CANCER is being missed in teenagers, experts fear, after a study found that more than a third of cases were diagnosed in accident and emergency departments.
The figure is nearly three times the number of adults that are diagnosed the same way, with the majority having already visited their GP, with many patients’ conditions being put down to infections or exam stress, according to the Teenage Cancer Trust.
The charity fears that serious illnesses such as cancer are not being caught early enough by GPs.
Lori Kimbelin (pictured), 19, from Ashby, was sent to hospital after seeing her GP, but there was no initial hint that she could be have cancer.
She was advised to go to hospital for further examination on what was thought to be an infection.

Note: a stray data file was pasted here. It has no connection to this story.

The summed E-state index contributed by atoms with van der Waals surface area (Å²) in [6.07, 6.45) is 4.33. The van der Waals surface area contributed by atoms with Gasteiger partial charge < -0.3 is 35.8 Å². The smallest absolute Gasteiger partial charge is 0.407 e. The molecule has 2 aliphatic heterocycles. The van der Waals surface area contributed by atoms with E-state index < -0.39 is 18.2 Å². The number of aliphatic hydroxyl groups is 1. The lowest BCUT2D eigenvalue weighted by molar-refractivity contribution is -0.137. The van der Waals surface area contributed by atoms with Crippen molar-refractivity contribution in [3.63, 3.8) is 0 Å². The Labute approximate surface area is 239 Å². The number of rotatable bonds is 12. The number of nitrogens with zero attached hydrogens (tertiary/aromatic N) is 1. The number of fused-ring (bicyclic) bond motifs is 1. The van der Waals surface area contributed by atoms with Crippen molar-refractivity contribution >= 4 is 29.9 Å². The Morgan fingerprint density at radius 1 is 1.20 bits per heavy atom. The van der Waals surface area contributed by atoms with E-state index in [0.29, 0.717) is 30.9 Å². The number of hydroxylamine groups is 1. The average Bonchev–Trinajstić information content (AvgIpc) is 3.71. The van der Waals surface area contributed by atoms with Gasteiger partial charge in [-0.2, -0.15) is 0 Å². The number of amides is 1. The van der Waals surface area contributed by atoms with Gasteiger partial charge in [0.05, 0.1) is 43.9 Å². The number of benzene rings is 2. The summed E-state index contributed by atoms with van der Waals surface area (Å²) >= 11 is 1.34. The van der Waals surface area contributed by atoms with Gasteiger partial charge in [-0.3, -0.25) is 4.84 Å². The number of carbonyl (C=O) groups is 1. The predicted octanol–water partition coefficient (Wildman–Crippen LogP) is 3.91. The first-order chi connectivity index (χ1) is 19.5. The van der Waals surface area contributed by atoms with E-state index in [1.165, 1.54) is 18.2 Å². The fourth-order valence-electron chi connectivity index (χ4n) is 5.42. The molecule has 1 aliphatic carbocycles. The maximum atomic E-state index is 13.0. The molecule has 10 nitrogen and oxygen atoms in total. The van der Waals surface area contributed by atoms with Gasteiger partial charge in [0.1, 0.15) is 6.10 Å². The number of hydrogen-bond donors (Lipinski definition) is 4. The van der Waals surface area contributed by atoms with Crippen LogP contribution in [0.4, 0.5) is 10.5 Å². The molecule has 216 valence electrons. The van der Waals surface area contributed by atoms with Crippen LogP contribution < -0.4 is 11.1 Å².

It turned out she had non-Hodgkin’s lymphoma.
Lauren Pearson, from Yoxall, diagnosed her own devastating illness at the age of 14.
She took to the internet having remained undeterred by doctors’ insistence that she didn’t have a brain tumour.
But Philip Needham, a GP in Stapenhill, explained that doctors can often be in a difficult position and believes the criticism is unfair.
He said: “With something like a lump, it may appear at first glance to be something less serious. Obviously it could be referred right away, but it might require further investigation over a couple of weeks or a month.
“But if it changes quite rapidly over the coming days, they will often go straight to A&E.
“A GP might want to see someone three times before referring them but then that third time they decide to go to A&E instead and at that appointment they are accredited with spotting it. That does happen quite often.
“A GP might want to try different things before referring, but that third time they might go to casualty.
“It is incredibly difficult with these rare but very significant things. Very often a GP will see someone only once or twice with something so serious.”